Return to Headlines

WS/FCS Board of Education Solidifies Changes to 2016 Bond Projects

UPDATE - September 27, 2022 - The Winston-Salem/Forsyth County Schools Board of Education has decided how to move forward with the use of the remaining funds from the 2016 Bond Referendum. 

On Tuesday, Sept. 27, 2022, the board acknowledged continuance in moving forward with the following remaining 2016 Bond Projects:

  • Ashley Elementary School design 
  • Brunson Elementary School replacement 
  • Land procurement for an elementary school in eastern Forsyth County
  • East Forsyth High School project design contract will be brought to the BOE in the October Building and Grounds Committee meeting.

Budgets may require adjustment on the above to accommodate the construction economy at the time of bidding.

The board then voted to postpone the Griffith Elementary School addition & Pre-K center, the Ward Elementary School addition, and the New Smith Farm Middle School projects. Following this action, staff will bring forward recommendations for reallocation of funding from these three (3) projects to be dispersed to the remaining projects in the 2016 Bond Program. 

The board also voted to move forward with obtaining construction pricing for the current design and renovations of Philo-Hill Magnet Middle School.  The board decided not to move forward with the option to completely remove and rebuild Philo-Hill. 

The decisions come after a public meeting mentioned below and a chance for online public comments to be submitted to the Board. 

On Thursday, September 22, from 4:30 p.m. until 7 p.m., Winston-Salem/Forsyth County Schools will hold an in-person, drop-in style, community meeting about the proposed changes for the use of the 2016 voter approved bond projects. The meeting will be inside the auditorium of the WS/FCS Education Building at 4801 Bethania Station Road in Winston-Salem.  

September 13, 2022 – The Winston-Salem/Forsyth County Schools Board of Education has some important decisions to make about how to use the remaining funding from the 2016 bonds.  WS/FCS Director of Facilities and Construction Nick Seeba has some advice to offer.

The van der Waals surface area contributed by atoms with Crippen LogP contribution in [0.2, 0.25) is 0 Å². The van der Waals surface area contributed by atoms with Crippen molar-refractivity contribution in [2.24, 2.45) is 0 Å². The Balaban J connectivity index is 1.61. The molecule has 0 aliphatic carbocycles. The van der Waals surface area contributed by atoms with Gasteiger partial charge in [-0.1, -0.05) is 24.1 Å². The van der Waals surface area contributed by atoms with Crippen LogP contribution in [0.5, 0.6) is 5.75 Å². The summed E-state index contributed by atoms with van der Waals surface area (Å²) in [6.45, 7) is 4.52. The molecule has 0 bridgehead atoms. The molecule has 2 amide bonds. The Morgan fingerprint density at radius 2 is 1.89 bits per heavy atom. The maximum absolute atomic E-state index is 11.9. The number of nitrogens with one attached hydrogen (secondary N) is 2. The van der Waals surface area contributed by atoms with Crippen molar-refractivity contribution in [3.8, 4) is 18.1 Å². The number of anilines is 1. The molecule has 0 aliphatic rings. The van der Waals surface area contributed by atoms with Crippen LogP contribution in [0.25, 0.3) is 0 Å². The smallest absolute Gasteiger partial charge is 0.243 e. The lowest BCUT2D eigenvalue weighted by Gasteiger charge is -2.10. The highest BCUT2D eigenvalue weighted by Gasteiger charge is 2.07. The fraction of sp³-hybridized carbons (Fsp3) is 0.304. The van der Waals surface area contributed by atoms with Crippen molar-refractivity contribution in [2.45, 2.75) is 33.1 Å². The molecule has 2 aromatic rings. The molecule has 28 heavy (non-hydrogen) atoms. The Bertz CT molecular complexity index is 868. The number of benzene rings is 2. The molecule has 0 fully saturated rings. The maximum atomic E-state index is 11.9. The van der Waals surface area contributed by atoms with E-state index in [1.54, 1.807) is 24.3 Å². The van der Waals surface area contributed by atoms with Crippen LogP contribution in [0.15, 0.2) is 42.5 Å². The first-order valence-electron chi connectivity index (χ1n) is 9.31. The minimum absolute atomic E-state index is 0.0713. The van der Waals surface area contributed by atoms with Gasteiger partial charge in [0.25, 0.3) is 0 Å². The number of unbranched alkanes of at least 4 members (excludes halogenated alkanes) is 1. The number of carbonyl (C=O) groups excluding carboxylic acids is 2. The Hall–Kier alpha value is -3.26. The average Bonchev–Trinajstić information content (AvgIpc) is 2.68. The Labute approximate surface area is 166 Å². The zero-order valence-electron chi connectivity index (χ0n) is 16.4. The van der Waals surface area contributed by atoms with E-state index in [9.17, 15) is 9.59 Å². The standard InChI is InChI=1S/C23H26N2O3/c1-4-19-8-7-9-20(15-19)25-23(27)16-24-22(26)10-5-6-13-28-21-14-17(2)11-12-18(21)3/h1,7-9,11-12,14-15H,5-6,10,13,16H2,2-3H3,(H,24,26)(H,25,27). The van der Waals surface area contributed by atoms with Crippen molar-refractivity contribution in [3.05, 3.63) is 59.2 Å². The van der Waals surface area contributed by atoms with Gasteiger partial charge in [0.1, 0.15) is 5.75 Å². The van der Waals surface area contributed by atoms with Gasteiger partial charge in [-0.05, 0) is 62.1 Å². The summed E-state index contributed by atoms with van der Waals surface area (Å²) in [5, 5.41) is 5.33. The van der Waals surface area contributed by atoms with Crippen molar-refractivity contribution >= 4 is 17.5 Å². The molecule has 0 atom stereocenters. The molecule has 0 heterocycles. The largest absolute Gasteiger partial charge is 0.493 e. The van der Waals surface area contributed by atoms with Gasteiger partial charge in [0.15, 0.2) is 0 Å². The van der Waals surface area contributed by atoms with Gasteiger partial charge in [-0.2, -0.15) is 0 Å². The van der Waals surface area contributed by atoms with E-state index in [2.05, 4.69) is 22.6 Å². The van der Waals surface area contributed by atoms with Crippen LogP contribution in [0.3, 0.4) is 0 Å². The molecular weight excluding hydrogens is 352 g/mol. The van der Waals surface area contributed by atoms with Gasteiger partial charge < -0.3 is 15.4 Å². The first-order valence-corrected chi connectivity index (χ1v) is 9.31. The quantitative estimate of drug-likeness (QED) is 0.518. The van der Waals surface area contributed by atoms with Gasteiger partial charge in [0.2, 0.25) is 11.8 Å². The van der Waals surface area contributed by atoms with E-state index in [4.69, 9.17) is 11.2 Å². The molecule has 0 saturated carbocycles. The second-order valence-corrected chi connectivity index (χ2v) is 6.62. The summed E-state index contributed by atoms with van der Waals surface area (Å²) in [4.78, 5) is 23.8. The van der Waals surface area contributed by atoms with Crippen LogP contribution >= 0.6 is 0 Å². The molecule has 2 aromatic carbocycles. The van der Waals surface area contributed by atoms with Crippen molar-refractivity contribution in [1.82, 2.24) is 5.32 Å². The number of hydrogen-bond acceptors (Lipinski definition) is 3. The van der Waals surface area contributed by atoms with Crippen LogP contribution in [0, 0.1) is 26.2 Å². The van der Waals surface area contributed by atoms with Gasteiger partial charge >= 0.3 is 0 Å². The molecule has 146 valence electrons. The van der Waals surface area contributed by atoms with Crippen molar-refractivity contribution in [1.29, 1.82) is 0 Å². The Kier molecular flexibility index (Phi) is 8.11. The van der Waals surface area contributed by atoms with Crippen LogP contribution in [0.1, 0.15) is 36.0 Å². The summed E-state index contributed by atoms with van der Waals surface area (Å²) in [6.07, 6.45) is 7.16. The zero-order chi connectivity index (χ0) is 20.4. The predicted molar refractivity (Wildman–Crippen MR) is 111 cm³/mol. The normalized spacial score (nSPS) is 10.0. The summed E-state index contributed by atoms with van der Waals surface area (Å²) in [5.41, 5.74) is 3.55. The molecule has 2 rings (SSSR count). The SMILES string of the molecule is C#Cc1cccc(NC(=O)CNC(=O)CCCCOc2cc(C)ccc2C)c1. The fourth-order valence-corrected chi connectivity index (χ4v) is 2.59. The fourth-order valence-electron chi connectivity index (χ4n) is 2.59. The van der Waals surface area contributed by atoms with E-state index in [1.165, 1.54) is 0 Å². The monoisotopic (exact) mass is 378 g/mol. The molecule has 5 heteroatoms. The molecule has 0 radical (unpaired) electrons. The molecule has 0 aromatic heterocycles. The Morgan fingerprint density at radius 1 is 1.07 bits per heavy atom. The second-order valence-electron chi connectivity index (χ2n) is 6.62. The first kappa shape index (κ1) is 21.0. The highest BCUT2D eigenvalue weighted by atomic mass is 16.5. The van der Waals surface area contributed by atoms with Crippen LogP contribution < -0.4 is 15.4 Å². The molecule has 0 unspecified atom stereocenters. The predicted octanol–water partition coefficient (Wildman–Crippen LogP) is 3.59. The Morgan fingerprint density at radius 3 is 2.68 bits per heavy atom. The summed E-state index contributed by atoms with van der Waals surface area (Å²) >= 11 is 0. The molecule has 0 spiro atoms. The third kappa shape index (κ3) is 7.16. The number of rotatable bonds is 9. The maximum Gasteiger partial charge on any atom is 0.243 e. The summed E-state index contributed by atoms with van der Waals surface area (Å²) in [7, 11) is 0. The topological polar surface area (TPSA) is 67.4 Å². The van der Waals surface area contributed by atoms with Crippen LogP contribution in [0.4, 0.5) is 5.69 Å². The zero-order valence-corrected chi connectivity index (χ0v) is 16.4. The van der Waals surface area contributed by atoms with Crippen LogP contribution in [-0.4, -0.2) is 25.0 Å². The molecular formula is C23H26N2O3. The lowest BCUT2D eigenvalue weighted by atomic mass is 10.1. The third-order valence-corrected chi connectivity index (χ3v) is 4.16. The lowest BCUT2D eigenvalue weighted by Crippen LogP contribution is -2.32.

Voters approved a $350 million bond in the 2016 election that focused on enhancing safety, capacity, and technology across the district. As planned, the bond projects were rolled out in phases. The bond money was delivered in four phases of $87.5 million, so the district prioritized completing the projects that had the most immediate implications first. These projects were all designed to make a palpable positive impact on the everyday experience of the students and staff members who use these facilities.

“Through the completion of all our projects, we have improved the safety, use, and care of the facilities we have developed since 2016,” Seeba said. “The projects completed to date have all been well received by the students, teachers, administrators, and community members.”

However, like much of the country, the COVID-19 pandemic led to complications with material supply and labor shortages that have affected some of the construction projects costs. In the final phase of the bond, the one most impacted by hikes in labor and material costs, there are eight design and construction projects to be completed. With the budget dwindling and construction costs still high, Seeba says that the district needs decisive direction to achieve its goals and make best use of the remaining funds.

One large question focuses on the originally planned work to Philo-Hill Magnet Middle School, which was scheduled to start an extensive renovation in early 2020 until the pandemic hit. Since then, more administrative and community input has led to changes to the original vision for the renovations. Now, the district is working with a recently returned finished design for the project that the Board could approve within a few weeks, but it’s $24 million more than was originally accounted for. From here, staff have identified three options that the Board could pursue: